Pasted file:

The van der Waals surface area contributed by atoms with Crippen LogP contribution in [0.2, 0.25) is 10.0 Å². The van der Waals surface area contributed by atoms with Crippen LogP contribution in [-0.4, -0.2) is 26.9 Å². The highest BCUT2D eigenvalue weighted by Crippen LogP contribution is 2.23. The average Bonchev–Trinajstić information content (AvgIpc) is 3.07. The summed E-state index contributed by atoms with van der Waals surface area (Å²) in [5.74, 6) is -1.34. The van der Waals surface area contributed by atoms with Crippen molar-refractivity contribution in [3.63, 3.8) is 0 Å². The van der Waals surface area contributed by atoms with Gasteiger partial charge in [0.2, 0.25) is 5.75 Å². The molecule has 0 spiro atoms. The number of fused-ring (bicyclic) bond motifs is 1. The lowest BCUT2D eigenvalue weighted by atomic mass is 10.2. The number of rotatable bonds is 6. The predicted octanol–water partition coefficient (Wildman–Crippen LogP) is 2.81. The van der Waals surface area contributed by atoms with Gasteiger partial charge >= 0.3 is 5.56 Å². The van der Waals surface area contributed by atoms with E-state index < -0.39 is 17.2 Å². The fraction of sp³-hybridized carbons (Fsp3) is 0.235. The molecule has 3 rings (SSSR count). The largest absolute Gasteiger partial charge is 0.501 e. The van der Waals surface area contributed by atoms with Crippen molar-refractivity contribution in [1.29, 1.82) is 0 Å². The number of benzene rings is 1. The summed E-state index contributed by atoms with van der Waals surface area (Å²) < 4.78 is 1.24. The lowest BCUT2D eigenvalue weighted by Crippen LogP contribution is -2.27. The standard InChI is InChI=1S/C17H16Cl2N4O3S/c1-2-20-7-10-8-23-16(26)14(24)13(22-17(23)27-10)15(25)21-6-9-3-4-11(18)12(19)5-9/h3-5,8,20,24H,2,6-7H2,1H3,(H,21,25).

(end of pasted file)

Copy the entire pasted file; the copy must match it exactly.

The van der Waals surface area contributed by atoms with Crippen LogP contribution in [0.2, 0.25) is 10.0 Å². The van der Waals surface area contributed by atoms with Crippen LogP contribution in [-0.4, -0.2) is 26.9 Å². The highest BCUT2D eigenvalue weighted by Crippen LogP contribution is 2.23. The average Bonchev–Trinajstić information content (AvgIpc) is 3.07. The summed E-state index contributed by atoms with van der Waals surface area (Å²) in [5.74, 6) is -1.34. The van der Waals surface area contributed by atoms with Crippen molar-refractivity contribution in [3.63, 3.8) is 0 Å². The van der Waals surface area contributed by atoms with Gasteiger partial charge in [0.2, 0.25) is 5.75 Å². The molecule has 0 spiro atoms. The number of fused-ring (bicyclic) bond motifs is 1. The lowest BCUT2D eigenvalue weighted by atomic mass is 10.2. The number of rotatable bonds is 6. The predicted octanol–water partition coefficient (Wildman–Crippen LogP) is 2.81. The van der Waals surface area contributed by atoms with Gasteiger partial charge >= 0.3 is 5.56 Å². The van der Waals surface area contributed by atoms with E-state index < -0.39 is 17.2 Å². The fraction of sp³-hybridized carbons (Fsp3) is 0.235. The molecule has 3 rings (SSSR count). The largest absolute Gasteiger partial charge is 0.501 e. The van der Waals surface area contributed by atoms with Crippen molar-refractivity contribution in [1.29, 1.82) is 0 Å². The number of benzene rings is 1. The summed E-state index contributed by atoms with van der Waals surface area (Å²) < 4.78 is 1.24. The lowest BCUT2D eigenvalue weighted by Crippen LogP contribution is -2.27. The standard InChI is InChI=1S/C17H16Cl2N4O3S/c1-2-20-7-10-8-23-16(26)14(24)13(22-17(23)27-10)15(25)21-6-9-3-4-11(18)12(19)5-9/h3-5,8,20,24H,2,6-7H2,1H3,(H,21,25).